"Pre-Galilean" Foolishness

 I am currently reading The Master and His Emissary , which appears to be an excellent book. ("Appears" because I don't know the neuroscience literature well enough to say for sure, yet.) But then on page 186 I find: "Asking cognition, however, to give a perspective on the relationship between cognition and affect is like asking astronomer in the pre-Galilean geocentric world, whether, in his opinion, the sun moves round the earth of the earth around the sun. To ask a question alone would be enough to label one as mad." OK, this is garbage. First of all, it should be pre-Copernican, not pre-Galilean. But much worse is that people have seriously been considering heliocentrism for many centuries before Copernicus. Aristarchus had proposed a heliocentric model in the 4th-century BC. It had generally been considered wrong, but not "mad." (And wrong for scientific reasons: Why, for instance, did we not observe stellar parallax?) And when Copernicus propose

"Machine Learning"

 The name is a misnomer. And a harmful one, because it interferes with understanding the process that is really occuring. What is really occurring is a search of a constrained program space. Let's say you want to be able to identify images of hot dogs . You begin with a plausible program for doing so, that is able to also search the space of nearby programs that might get better results on the problem. You then (in "supervised learning") provide scores that indicate how well one of these possible programs has done on solving the problem. After doing this for some time you settle upon a program that solves the problem "well enough." This is a great technique that can produce truly impressive results on a wide class of problems, such as identifying images of hot dogs. But notice that, except for the phrase in scare quotes, there is no "learning" in the description. Calling this "learning" is importing ideological baggage that just obscures what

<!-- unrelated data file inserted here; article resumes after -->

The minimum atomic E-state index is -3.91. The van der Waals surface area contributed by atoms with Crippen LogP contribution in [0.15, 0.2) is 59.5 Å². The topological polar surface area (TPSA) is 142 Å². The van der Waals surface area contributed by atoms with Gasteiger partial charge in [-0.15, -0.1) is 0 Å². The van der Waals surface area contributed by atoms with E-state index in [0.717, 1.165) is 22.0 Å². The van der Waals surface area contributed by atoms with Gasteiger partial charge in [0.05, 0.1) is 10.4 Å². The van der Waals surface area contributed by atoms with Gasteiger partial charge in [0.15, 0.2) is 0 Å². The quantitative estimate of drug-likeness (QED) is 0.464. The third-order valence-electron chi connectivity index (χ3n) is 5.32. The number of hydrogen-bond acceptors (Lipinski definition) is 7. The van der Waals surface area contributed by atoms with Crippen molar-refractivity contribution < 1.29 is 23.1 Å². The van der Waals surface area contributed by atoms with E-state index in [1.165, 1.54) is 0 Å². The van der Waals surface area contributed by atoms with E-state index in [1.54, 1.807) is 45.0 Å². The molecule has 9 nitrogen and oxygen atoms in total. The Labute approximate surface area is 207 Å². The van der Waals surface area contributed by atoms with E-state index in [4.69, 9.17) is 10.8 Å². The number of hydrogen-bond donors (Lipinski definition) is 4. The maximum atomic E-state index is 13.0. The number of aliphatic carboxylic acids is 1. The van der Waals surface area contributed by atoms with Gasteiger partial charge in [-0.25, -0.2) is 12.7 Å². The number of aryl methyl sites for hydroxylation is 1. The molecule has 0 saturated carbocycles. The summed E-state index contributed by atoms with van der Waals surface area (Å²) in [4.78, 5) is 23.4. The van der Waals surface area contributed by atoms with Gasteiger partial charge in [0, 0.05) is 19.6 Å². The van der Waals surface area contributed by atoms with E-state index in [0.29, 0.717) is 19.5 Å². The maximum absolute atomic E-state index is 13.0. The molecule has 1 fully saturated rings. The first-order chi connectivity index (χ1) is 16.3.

Misunderstanding dynamical systems

I once argued with a woman online — can you imagine? Me, arguing online! — Who claimed that global warming couldn’t possibly be due to human activity, because of the small amount of CO2 our activities release compared to the total in the atmosphere.  So I slipped her 500 µg of LSD, and said “Let’s see what small amounts of a chemical can really do!” Ha ha! It was online, so I could not do that. But imagine if she had never encountered ice but only water between 100°F and 32.5°F. I’m sure if I tried to explain to her that the next drop of 1° would make a huge difference, she would scoff, and say “No, the water is just going to get a little more dense and a little more sluggish.” Dynamical systems experience phase transitions, where a small move past some point throws the system into a whole new form of behavior. 

"It Tastes like Sawdust"

I recalled reading a mildly right-of-center pundit offering a recipe. When it came to the seasoning, her recipe called for pepper, and she made a point of saying "Freshly ground only! Pre-ground pepper tastes like sawdust!" Of course, pre-ground pepper doesn't taste anything like sawdust. It taste pretty much like freshly ground pepper, only not quite as pungent. So why would she say this? The remark makes perfect sense if you understand it, not as her report on what pre-ground pepper tastes like to her, but as an expression of class solidarity. "Hey, I may be slightly right-of-center... but I, also, am the sort of person who would never use pre-ground pepper!"

It's Good in and of Itself!

Business Insider ranks countries on health . One of the "plus" factors is you get more points the more the government spends on health care. What the hey? If that spending is effective, shouldn't it show up in some other health stat ? And if it doesn't... why is it a positive factor?

BZ: Don't ask me questions in the comments!

As I mentioned, for some messed up Google reason, I am unable to comment on my own blog. And no, I absolutely do NOT wish to spend any more time addressing Block's ridiculous misinterpretations of what I wrote.

BZ: My response to Block

 Apparently, I can't comment at my own blog! I kept trying to post this but it never shows up. So  here is my response  to Block.